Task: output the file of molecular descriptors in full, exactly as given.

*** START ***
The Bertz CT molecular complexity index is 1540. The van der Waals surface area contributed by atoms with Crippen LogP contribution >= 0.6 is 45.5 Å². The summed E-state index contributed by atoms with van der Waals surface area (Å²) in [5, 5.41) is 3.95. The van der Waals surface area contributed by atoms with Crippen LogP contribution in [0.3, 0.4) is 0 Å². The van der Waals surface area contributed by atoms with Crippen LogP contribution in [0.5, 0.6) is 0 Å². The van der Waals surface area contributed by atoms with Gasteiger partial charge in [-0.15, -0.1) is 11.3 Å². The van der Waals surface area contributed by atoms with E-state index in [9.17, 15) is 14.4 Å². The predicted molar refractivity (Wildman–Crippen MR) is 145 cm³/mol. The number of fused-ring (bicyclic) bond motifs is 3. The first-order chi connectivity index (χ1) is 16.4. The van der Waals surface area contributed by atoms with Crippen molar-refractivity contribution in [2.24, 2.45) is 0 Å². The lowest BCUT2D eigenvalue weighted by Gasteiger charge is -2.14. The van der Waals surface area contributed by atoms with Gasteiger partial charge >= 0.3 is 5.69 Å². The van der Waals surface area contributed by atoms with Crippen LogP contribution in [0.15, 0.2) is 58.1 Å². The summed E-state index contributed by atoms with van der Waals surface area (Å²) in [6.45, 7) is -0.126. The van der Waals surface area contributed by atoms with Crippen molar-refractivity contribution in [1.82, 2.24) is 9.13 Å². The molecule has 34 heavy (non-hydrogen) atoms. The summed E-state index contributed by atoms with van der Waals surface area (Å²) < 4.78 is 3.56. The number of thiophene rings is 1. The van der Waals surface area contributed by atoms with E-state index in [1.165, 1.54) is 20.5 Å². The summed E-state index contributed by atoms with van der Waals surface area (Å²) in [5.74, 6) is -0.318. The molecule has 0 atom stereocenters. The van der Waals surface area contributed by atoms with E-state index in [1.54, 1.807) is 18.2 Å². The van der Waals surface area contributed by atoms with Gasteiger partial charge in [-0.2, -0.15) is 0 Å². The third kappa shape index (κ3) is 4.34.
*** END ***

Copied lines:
The Bertz CT molecular complexity index is 1540. The van der Waals surface area contributed by atoms with Crippen LogP contribution >= 0.6 is 45.5 Å². The summed E-state index contributed by atoms with van der Waals surface area (Å²) in [5, 5.41) is 3.95. The van der Waals surface area contributed by atoms with Crippen LogP contribution in [0.3, 0.4) is 0 Å². The van der Waals surface area contributed by atoms with Crippen LogP contribution in [0.5, 0.6) is 0 Å². The van der Waals surface area contributed by atoms with Gasteiger partial charge in [-0.15, -0.1) is 11.3 Å². The van der Waals surface area contributed by atoms with E-state index in [9.17, 15) is 14.4 Å². The predicted molar refractivity (Wildman–Crippen MR) is 145 cm³/mol. The number of fused-ring (bicyclic) bond motifs is 3. The first-order chi connectivity index (χ1) is 16.4. The van der Waals surface area contributed by atoms with Crippen molar-refractivity contribution in [2.24, 2.45) is 0 Å². The lowest BCUT2D eigenvalue weighted by Gasteiger charge is -2.14. The van der Waals surface area contributed by atoms with Gasteiger partial charge >= 0.3 is 5.69 Å². The van der Waals surface area contributed by atoms with Crippen LogP contribution in [0.15, 0.2) is 58.1 Å². The summed E-state index contributed by atoms with van der Waals surface area (Å²) in [6.45, 7) is -0.126. The van der Waals surface area contributed by atoms with Crippen molar-refractivity contribution in [1.82, 2.24) is 9.13 Å². The molecule has 34 heavy (non-hydrogen) atoms. The summed E-state index contributed by atoms with van der Waals surface area (Å²) < 4.78 is 3.56. The number of thiophene rings is 1. The van der Waals surface area contributed by atoms with E-state index in [1.165, 1.54) is 20.5 Å². The summed E-state index contributed by atoms with van der Waals surface area (Å²) in [5.74, 6) is -0.318. The molecule has 0 atom stereocenters. The van der Waals surface area contributed by atoms with E-state index in [1.54, 1.807) is 18.2 Å². The van der Waals surface area contributed by atoms with Gasteiger partial charge in [-0.2, -0.15) is 0 Å². The third kappa shape index (κ3) is 4.34.